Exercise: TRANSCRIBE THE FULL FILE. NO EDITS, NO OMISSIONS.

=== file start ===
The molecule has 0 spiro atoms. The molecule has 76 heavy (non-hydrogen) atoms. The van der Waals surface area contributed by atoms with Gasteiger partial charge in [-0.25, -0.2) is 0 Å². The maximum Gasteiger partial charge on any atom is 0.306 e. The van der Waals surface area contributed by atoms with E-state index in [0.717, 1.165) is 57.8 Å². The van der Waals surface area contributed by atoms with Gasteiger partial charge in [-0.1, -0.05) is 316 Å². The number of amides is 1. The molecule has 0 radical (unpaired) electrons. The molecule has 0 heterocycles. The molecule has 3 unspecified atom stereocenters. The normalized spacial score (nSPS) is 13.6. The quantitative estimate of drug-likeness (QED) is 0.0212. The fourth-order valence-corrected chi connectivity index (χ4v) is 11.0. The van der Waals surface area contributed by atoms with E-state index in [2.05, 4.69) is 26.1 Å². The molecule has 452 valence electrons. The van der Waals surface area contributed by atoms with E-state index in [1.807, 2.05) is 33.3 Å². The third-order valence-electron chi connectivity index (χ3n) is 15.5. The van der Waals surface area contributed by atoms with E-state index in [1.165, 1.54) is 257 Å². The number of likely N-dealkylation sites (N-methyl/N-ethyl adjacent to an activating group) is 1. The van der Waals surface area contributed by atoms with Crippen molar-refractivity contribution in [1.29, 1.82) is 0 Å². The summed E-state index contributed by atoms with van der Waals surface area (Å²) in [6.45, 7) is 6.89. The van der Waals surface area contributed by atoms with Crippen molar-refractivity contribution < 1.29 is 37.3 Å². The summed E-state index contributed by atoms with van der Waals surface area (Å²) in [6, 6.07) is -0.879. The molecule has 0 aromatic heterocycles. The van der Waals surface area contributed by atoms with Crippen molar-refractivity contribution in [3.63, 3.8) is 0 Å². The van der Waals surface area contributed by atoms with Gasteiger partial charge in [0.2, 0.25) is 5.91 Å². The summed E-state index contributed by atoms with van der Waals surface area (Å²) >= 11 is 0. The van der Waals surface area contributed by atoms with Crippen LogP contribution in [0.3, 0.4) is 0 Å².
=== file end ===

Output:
The molecule has 0 spiro atoms. The molecule has 76 heavy (non-hydrogen) atoms. The van der Waals surface area contributed by atoms with Gasteiger partial charge in [-0.25, -0.2) is 0 Å². The maximum Gasteiger partial charge on any atom is 0.306 e. The van der Waals surface area contributed by atoms with E-state index in [0.717, 1.165) is 57.8 Å². The van der Waals surface area contributed by atoms with Gasteiger partial charge in [-0.1, -0.05) is 316 Å². The number of amides is 1. The molecule has 0 radical (unpaired) electrons. The molecule has 0 heterocycles. The molecule has 3 unspecified atom stereocenters. The normalized spacial score (nSPS) is 13.6. The quantitative estimate of drug-likeness (QED) is 0.0212. The fourth-order valence-corrected chi connectivity index (χ4v) is 11.0. The van der Waals surface area contributed by atoms with E-state index in [2.05, 4.69) is 26.1 Å². The molecule has 452 valence electrons. The van der Waals surface area contributed by atoms with E-state index in [1.807, 2.05) is 33.3 Å². The third-order valence-electron chi connectivity index (χ3n) is 15.5. The van der Waals surface area contributed by atoms with E-state index in [1.165, 1.54) is 257 Å². The number of likely N-dealkylation sites (N-methyl/N-ethyl adjacent to an activating group) is 1. The van der Waals surface area contributed by atoms with Crippen molar-refractivity contribution in [1.29, 1.82) is 0 Å². The summed E-state index contributed by atoms with van der Waals surface area (Å²) in [6.45, 7) is 6.89. The van der Waals surface area contributed by atoms with Crippen molar-refractivity contribution < 1.29 is 37.3 Å². The summed E-state index contributed by atoms with van der Waals surface area (Å²) in [6, 6.07) is -0.879. The molecule has 0 aromatic heterocycles. The van der Waals surface area contributed by atoms with Crippen molar-refractivity contribution in [3.63, 3.8) is 0 Å². The van der Waals surface area contributed by atoms with Gasteiger partial charge in [0.2, 0.25) is 5.91 Å². The summed E-state index contributed by atoms with van der Waals surface area (Å²) >= 11 is 0. The van der Waals surface area contributed by atoms with Crippen LogP contribution in [0.3, 0.4) is 0 Å².